BNI research key in Special Report by the European Court of Auditors on Baltic Sea Eutrophication

Baltic Nest InstituteDespite these efforts and significant EU funding, the report stresses that there has been limited progress and lack of ambition in cutting nutrient pollution in the Baltic Sea.
Agriculture and urban waste-water
The auditors say that the main sources of nutrient loads causing eutrophication are agriculture and urban waste water.
They also critique that although it is well known that agriculture is one of the biggest polluters, several countries allow farmers to spread an excess of manure on their farms, thus contributing to eutrophication of the Baltic.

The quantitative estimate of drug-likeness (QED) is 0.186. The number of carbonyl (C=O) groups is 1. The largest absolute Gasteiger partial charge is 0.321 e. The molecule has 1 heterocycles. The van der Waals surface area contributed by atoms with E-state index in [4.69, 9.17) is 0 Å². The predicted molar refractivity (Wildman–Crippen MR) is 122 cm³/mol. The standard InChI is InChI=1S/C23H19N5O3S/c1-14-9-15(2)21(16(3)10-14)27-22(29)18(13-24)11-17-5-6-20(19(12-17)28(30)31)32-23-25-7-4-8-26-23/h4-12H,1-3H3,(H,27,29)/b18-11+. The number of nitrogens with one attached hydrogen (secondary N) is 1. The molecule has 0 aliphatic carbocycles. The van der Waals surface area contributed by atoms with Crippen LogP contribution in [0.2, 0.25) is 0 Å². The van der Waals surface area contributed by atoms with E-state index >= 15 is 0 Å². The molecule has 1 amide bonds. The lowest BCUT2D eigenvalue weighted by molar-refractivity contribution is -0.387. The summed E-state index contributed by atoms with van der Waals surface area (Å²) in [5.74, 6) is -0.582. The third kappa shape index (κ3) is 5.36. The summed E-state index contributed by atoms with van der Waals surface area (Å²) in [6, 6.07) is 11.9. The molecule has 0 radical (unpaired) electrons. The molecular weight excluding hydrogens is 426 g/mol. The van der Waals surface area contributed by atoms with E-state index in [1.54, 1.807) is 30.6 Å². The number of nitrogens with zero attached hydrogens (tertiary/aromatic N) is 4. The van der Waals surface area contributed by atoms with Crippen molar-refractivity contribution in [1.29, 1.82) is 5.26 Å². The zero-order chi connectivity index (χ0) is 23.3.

Mr. Ville Itälä, the Member of the European Court of Auditors responsible for the report states, “Improving water quality in the Baltic needs more targeted action and more co-operation with Russia”.
The auditors recommend Member States to:
• target agri-environmental schemes to areas where the impact on nutrient reduction is highest,
• establish nitrate action programme requirements based on the most recent studies,
• plan and construct their waste water infrastructure as efficiently as possible.